"Jyu-Oh-Sei" is Pret-Ty Good
You can compare FUNimation’s newly released boxed set Jyu-Oh-Sei to Fox’s 24, in that both are blood-soaked, highly addictive television series, even if characterization is thin and they grow more preposterous they go on. Jyu-Oh-Sei also turns out to have more recycled content than it would seem at first, although by the time this becomes evident, the series is over.
On the futuristic space colony of Juno, young Thor Klein and his brother Rai come home from school one day to discover both their scientist parents murdered. Immediately afterwards, they are gassed into unconsciousness and wake up on the savage penal colony planet of Chimera and rapidly become the newest prey for the alien world’s killer plant life and the hardscrabble human communities known as “Rings.” Before long, Thor is swept up in the kill-or-be-killed world of Chimera, showing a surprising ability for survival in both hand-to-hand combat and the political intrigues of the Rings. His only hope for discovering why he was dumped on the planet and why his parents were killed is to become the “Beast King” by bringing all the Rings under his control. Doing so will grant him access to the Dagger Pagoda, with its transportation system back to Juno and, hopefully, to some answers.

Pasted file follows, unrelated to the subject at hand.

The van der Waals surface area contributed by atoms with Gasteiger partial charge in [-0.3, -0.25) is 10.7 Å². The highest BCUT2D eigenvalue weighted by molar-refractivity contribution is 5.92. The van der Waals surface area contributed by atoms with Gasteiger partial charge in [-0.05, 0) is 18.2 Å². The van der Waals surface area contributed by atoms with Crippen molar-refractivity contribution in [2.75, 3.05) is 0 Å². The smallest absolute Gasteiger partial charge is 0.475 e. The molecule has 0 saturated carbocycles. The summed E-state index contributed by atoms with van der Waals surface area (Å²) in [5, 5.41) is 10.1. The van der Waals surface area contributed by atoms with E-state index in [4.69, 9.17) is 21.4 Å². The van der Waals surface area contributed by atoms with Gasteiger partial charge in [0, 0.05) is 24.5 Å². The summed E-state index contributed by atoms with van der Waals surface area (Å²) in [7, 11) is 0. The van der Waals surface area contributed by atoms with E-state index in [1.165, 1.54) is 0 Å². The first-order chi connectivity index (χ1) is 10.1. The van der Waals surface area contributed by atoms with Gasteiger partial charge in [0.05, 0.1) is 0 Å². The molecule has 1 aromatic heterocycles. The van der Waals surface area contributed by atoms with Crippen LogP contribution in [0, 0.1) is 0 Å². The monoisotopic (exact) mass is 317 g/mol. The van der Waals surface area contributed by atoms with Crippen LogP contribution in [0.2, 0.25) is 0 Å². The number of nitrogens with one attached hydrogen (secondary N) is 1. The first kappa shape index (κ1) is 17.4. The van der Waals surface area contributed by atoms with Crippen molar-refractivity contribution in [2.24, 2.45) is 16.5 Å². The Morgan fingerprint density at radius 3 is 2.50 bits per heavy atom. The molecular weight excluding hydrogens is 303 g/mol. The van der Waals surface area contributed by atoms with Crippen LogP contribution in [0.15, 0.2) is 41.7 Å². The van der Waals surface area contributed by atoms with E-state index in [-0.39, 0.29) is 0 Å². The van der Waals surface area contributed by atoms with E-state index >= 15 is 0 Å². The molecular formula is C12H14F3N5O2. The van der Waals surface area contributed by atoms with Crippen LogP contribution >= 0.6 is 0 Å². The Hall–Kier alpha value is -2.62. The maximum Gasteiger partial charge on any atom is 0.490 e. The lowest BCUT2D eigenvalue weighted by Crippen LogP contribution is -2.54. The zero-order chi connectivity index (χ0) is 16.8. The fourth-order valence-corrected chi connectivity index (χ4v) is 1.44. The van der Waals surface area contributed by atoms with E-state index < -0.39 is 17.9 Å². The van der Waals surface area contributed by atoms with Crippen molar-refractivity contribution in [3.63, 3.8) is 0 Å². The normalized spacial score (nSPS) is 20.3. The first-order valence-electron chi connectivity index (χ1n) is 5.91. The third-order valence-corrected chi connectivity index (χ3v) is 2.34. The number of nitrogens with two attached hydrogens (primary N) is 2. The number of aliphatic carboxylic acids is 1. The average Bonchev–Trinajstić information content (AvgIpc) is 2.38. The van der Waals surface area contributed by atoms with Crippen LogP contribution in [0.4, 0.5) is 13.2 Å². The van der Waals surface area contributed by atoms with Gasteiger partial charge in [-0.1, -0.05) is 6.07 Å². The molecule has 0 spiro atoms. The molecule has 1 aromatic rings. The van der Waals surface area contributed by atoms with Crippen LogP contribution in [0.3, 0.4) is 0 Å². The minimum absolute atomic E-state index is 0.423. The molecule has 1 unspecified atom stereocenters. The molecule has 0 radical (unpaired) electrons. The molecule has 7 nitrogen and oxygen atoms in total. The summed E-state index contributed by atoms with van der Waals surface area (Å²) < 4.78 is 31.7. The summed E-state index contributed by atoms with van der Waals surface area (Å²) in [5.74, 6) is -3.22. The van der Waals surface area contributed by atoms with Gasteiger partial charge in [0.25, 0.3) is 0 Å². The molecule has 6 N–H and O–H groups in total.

Apparently, Jyu-Oh-Sei was based on a 10-volume manga, and the animated series seems to do a pretty good job of compressing the depth that the manga’s increased length probably afforded. The anime hits the ground running and wastes a minimum of time in exposition as it introduces both the world of Chimera and a surprisingly large cast. It doesn’t take very long to get thoroughly engrossed in Thor’s struggles to survive, as the series is perfectly paced to maximize the effect of the cliffhangers at the end of each episode. It’s quite easy to find yourself swallowing up huge chunks of the series at a stretch, and finding yourself at the end of the 11 episodes far more quickly than you’d think you would have. Despite its science fiction trappings, the show also freely borrows mythic elements from fairy tales, with Thor taking on the trappings of a “chosen one” destined to become the Beast King despite all the machinations of those standing against him. In fact, some of those machinations backfire quite severely, making it even more evident that You Can’t Fight Fate.